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Five Overrated Heart Health Myths to Ignore!

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February is all about heart health and there’s plenty of advice out there from the mainstream medical community on how best to take care of your heart. Over the years you’ve heard a number of recommendations on how to avoid a heart attack. Here are five myths you’ve been hearing for years and why we think they’re wrong:

#1 – Statin drugs help lower your risk for heart attack

Remember our previous post on the side effects of statin drugs? Ashley’s infographic showed that 22% of people over age 45 are taking a statin drug. Annual sales of statin drugs could hit $12 billion by 2018.  Is it possible there’s a vested interest for the pharmaceutical industry to get every man woman and child on a statin drug?

According to this Digital Journal article, “Those who used statins had a higher prevalence of obstructive coronary artery disease and a higher number of coronary segments that had calcified plaques. The study was published in the journal Atherosclerosis.”

#2 Saturated fats are bad – a lowfat diet is best

Your body needs healthy fats! There are dangers in lowfat diets including risks of cancer, heart disease (yes, that’s correct), depression, and an imbalance of nutrients. You can read more on that here. Eating healthy fats from coconut oil, grass-fed beef, nuts, ghee, and organic butter may actually help you lose weight and protect your heart. Check out the book Eat Fat, Lose Fat if you need more proof.

#3 – Eat more grains

You’ve been hearing that for years, but most grains consumed are highly processed – even the so-called “whole grains” you buy in the plastic bags at the grocery store. If you’re going to eat grains, make sure they’re prepared in the traditional methods our ancestors used (sprouted, without yeast, etc.)  For help on this check out these instructional videos from the Healthy Home Economist. The important thing about eating grains is to be sure your gut is healthy first…many of ours aren’t! Most of us are gluten intolerant and have trouble digesting wheat.

Grains can be very inflammatory and unless you’re eating the kinds of grains mentioned above, they can also spike your insulin levels causing blood sugar and blood pressure problems.  In this article from Life Extension  Insulin Resistance – A Lethal Link Between Metabolic Disease and Heart Attack you’ll find out why. We all know inflammation is the precursor to so many chronic health conditions especially heart disease!

#4 – Eliminate salt from your diet

Don’t toss the salt shaker yet! Your body needs salt – it’s an essential nutrient. Yes, we get too much sodium from processed foods –  foods we shouldn’t be eating anyway! There’s a big difference between natural salt and the sodium you get in junk food. Besides, as you’ll see in this Dr. Mercola article, the anti-salt mantra was the result of one flawed study, the DASH-Sodium-Study.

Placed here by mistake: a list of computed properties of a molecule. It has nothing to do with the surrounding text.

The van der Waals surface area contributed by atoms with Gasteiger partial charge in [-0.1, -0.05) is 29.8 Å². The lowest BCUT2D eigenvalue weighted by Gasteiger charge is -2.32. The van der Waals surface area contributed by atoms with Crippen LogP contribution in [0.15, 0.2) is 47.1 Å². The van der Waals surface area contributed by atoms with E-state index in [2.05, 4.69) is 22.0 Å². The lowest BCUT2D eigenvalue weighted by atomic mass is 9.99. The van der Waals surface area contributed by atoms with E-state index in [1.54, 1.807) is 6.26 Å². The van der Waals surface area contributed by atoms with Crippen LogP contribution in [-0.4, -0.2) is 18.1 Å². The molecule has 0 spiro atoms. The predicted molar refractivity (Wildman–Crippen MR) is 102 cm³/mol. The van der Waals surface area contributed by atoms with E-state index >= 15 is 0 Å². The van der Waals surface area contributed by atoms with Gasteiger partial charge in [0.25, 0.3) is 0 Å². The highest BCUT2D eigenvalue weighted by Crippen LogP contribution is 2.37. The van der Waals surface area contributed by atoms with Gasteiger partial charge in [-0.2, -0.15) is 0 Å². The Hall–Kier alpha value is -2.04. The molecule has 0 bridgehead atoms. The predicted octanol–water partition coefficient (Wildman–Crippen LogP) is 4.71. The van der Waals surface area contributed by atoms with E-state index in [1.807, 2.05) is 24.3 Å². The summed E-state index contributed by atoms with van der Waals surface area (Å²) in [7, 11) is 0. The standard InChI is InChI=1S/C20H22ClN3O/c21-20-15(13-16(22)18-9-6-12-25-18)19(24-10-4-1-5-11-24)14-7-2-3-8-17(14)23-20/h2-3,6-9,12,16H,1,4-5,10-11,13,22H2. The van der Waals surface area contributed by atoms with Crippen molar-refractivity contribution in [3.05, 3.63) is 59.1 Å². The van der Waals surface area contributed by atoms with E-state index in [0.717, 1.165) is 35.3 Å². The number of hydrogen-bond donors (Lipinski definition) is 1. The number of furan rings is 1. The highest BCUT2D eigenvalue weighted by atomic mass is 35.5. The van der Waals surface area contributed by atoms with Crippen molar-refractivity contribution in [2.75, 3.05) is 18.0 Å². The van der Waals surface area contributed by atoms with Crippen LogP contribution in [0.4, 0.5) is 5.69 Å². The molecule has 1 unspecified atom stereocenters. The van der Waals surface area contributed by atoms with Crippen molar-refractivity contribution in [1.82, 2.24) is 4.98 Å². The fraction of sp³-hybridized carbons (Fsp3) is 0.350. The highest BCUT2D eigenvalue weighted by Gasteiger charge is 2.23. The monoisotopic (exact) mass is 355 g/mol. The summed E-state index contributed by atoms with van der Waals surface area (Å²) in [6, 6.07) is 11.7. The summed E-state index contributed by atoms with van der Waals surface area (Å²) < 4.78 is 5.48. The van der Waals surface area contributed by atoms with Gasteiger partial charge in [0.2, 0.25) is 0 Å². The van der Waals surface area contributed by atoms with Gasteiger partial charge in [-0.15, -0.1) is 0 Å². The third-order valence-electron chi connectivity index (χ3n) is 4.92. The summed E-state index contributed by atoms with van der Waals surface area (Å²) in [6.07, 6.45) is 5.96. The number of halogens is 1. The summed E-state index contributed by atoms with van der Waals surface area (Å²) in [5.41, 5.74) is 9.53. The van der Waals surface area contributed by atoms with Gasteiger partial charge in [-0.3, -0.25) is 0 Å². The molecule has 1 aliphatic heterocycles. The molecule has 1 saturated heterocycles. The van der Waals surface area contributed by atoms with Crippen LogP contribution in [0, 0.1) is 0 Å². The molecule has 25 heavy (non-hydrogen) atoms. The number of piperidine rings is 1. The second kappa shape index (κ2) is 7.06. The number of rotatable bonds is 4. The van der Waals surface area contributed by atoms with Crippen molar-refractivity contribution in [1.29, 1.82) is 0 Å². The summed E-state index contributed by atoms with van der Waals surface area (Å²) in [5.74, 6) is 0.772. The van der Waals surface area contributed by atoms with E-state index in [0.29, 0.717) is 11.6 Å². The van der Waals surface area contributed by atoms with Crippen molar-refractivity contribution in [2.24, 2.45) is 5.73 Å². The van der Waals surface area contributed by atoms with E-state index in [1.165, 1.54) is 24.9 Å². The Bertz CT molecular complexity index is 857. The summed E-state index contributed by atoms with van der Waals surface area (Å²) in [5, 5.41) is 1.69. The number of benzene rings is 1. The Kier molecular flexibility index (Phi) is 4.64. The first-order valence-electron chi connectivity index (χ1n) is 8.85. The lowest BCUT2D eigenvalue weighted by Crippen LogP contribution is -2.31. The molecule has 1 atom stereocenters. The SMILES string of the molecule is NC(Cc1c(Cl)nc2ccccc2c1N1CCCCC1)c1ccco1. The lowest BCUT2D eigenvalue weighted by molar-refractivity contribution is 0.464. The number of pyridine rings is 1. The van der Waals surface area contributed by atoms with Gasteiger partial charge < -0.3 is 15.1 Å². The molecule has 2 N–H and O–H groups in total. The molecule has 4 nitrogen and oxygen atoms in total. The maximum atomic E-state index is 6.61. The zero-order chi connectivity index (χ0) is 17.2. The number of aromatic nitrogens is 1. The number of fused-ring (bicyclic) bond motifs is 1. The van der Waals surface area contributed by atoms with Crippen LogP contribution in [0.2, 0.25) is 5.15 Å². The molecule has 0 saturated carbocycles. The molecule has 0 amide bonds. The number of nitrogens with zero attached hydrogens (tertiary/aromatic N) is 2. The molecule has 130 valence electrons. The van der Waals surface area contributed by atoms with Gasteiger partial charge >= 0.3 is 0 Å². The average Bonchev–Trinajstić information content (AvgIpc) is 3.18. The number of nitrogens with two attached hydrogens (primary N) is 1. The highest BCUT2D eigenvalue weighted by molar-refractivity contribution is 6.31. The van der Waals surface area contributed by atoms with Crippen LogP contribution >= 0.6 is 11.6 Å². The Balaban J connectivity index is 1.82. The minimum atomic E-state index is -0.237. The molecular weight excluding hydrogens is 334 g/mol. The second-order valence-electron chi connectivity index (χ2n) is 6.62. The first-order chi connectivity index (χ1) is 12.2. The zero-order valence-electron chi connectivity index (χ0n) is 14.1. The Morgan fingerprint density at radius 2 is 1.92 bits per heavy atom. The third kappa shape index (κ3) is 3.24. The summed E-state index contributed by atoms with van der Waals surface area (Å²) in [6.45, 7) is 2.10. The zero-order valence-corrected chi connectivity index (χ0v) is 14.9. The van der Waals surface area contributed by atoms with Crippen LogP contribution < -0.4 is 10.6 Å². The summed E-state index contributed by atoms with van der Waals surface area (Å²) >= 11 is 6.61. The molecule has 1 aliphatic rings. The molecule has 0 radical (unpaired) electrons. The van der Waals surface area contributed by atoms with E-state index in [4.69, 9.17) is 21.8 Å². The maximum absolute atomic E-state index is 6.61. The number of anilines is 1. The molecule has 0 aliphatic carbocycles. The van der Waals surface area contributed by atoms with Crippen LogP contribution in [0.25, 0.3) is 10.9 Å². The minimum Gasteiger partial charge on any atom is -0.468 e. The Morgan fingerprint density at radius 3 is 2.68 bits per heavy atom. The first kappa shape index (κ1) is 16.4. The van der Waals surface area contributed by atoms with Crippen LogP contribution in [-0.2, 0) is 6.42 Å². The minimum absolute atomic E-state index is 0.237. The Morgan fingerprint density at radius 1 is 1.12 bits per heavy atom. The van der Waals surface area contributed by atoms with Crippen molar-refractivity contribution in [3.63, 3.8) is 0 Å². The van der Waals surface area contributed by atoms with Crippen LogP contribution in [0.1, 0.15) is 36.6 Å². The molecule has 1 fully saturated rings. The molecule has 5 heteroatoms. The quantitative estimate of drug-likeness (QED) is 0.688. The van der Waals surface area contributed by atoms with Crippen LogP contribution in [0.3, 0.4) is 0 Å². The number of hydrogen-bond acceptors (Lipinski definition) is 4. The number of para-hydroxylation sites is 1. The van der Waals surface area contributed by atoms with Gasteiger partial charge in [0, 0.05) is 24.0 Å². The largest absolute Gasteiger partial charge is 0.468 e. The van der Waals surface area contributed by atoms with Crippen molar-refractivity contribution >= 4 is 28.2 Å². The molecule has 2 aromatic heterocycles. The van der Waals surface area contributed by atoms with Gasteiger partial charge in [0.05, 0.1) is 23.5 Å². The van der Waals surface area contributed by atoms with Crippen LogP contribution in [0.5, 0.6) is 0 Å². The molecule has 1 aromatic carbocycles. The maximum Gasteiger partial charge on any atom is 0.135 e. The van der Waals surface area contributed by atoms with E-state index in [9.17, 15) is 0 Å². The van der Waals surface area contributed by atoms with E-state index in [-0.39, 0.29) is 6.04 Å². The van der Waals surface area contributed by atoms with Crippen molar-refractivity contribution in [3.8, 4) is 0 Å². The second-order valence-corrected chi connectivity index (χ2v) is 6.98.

#5 – Running marathons and cardio exercise are best for your heart

If you’ve been envying your friend who jogs every day and runs marathons, don’t. Your heart will thank you! Running marathons could cause permanent heart damage, say scientists. Too much aerobic exercise may cause everything from oxidative stress, elevated cortisol levels, adrenal burnout, lowered testosterone levels and excessive muscular fatigue. FYI, oxidative stress can lead to cancer and heart attack. Hmmm…

Exercise is critical to maintaining a healthy heart, but burst training is better for you, takes less time, and gets better results.

You’ve heard it said, “It’s easier to fool someone than to convince them they’ve been fooled.”  We couldn’t agree more. The next time you’re eating out and someone extols the virtues of the 5 myths, just say “pass the salt” and smile!

Check out the high-quality Heart-healthy supplements from Natural Healthy Concepts!

Fats and Cholesterol: Out with the Bad In with The Good

 Image Source: Flickr.com

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One Response to Five Overrated Heart Health Myths to Ignore!

  1. Laura Miller June 14, 2013 at 10:52 am #

    Good post Mary, although it’s important to point out that there is a huge difference between the duration of exercise sessions in elite marathon runners and those who are recreational runners. Runners who run 3-6 miles 2-4 days a week are much different than marathon runners who are averaging 30-40 miles a week and there are huge benefits (both physically and emotionally) for recreational running. Burst or HIIT (High Intensity Interval Training) are both a good addition to a workout program but should not be the only source of exercise. A well balanced exercise regimen should include both weight training and cardiovascular training (a combination of HIIT, longer aerobic workouts). It’s important to maintain a balance between the two as the benefits of exercising greatly outweigh any potential risks.

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